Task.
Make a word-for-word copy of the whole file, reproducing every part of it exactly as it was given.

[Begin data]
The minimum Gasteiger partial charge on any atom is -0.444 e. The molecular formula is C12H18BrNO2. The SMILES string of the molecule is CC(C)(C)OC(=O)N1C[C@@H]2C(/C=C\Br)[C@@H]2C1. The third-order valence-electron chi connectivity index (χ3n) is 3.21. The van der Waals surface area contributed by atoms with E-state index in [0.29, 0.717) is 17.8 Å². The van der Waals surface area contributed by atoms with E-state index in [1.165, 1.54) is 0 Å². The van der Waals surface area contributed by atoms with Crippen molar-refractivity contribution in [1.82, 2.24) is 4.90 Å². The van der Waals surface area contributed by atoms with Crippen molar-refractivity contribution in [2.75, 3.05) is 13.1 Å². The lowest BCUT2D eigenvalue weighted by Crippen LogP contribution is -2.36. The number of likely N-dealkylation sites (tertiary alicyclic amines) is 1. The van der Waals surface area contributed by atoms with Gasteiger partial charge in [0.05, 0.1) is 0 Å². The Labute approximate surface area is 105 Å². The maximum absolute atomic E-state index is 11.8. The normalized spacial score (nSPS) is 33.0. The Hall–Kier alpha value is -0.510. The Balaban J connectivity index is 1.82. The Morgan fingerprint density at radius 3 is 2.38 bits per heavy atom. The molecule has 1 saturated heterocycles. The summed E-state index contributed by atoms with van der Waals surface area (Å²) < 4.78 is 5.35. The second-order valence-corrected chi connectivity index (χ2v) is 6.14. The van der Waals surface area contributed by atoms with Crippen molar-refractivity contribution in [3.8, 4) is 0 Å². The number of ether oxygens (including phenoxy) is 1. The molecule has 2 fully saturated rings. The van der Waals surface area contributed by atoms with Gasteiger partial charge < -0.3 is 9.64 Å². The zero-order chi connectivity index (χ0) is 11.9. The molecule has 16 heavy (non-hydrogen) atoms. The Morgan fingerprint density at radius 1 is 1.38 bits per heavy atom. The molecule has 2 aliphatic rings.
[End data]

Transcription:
The minimum Gasteiger partial charge on any atom is -0.444 e. The molecular formula is C12H18BrNO2. The SMILES string of the molecule is CC(C)(C)OC(=O)N1C[C@@H]2C(/C=C\Br)[C@@H]2C1. The third-order valence-electron chi connectivity index (χ3n) is 3.21. The van der Waals surface area contributed by atoms with E-state index in [0.29, 0.717) is 17.8 Å². The van der Waals surface area contributed by atoms with E-state index in [1.165, 1.54) is 0 Å². The van der Waals surface area contributed by atoms with Crippen molar-refractivity contribution in [1.82, 2.24) is 4.90 Å². The van der Waals surface area contributed by atoms with Crippen molar-refractivity contribution in [2.75, 3.05) is 13.1 Å². The lowest BCUT2D eigenvalue weighted by Crippen LogP contribution is -2.36. The number of likely N-dealkylation sites (tertiary alicyclic amines) is 1. The van der Waals surface area contributed by atoms with Gasteiger partial charge in [0.05, 0.1) is 0 Å². The Labute approximate surface area is 105 Å². The maximum absolute atomic E-state index is 11.8. The normalized spacial score (nSPS) is 33.0. The Hall–Kier alpha value is -0.510. The Balaban J connectivity index is 1.82. The Morgan fingerprint density at radius 3 is 2.38 bits per heavy atom. The molecule has 1 saturated heterocycles. The summed E-state index contributed by atoms with van der Waals surface area (Å²) < 4.78 is 5.35. The second-order valence-corrected chi connectivity index (χ2v) is 6.14. The van der Waals surface area contributed by atoms with Crippen molar-refractivity contribution in [3.8, 4) is 0 Å². The number of ether oxygens (including phenoxy) is 1. The molecule has 2 fully saturated rings. The van der Waals surface area contributed by atoms with Gasteiger partial charge < -0.3 is 9.64 Å². The zero-order chi connectivity index (χ0) is 11.9. The molecule has 16 heavy (non-hydrogen) atoms. The Morgan fingerprint density at radius 1 is 1.38 bits per heavy atom. The molecule has 2 aliphatic rings.